The question is how far to go. With games like these, there's no clear stopping point. There's no way to depart triumphant; you can only give up in the face of a harder and more distant challenge. Even DJ REWIND, who owns just about every top score in the Sunnyvale Golfland machine for Technika and tops rankings internationally for a huge number of songs and courses (including his alternate card), still has things he hasn't accomplished, but they're so unforgivingly hard and so unrewarding that even his patience and love for the game is being tested. I like both Technika and StarCraft II, but there's a limit to how much and how long I can play, and I have other things I'd like to accomplish, too. So I'm not sure where I can stop.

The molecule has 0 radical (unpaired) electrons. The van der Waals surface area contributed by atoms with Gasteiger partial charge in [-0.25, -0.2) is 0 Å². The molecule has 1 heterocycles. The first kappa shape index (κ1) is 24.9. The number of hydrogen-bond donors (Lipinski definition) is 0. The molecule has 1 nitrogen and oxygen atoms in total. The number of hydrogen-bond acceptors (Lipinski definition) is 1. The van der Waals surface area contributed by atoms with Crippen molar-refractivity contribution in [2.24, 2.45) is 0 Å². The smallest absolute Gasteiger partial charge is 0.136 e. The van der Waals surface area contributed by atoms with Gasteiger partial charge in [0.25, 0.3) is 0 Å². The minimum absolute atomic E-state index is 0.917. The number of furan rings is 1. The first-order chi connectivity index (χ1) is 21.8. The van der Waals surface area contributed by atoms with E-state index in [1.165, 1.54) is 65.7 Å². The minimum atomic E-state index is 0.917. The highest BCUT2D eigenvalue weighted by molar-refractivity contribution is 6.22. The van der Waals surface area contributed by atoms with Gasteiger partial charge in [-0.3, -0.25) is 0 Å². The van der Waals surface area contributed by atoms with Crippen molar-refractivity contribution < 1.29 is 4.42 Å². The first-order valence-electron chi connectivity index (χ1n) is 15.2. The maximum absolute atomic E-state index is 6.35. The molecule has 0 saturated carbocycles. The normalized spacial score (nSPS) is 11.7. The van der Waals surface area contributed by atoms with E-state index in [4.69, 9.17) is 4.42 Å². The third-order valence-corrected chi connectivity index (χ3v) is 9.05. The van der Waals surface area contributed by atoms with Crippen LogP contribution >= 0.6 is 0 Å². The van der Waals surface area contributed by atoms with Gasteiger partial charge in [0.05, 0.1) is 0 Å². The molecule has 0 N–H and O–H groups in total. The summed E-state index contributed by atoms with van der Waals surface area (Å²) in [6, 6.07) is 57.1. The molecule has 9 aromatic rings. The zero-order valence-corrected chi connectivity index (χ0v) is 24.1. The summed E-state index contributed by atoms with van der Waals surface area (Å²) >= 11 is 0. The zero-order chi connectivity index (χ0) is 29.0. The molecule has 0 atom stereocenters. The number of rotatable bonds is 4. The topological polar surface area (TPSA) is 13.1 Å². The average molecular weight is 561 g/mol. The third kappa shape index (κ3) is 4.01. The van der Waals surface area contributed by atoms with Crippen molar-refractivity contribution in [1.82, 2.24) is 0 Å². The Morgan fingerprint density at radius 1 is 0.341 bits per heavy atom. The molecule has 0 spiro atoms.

I had initially hoped to stop putting serious effort into Technika when I had beaten every chart currently available, and for a while I was outpacing the treadmill and it seemed like I might be able to accomplish it; but then newer, harder content started coming out and I had already lost enough interest that it became impossible to keep up. At this rate, if I can just finish Fermion (which has been whipping me for months), I think I'll be happy enough that I can relegate the game to occasional / social play status and claim some of my life back.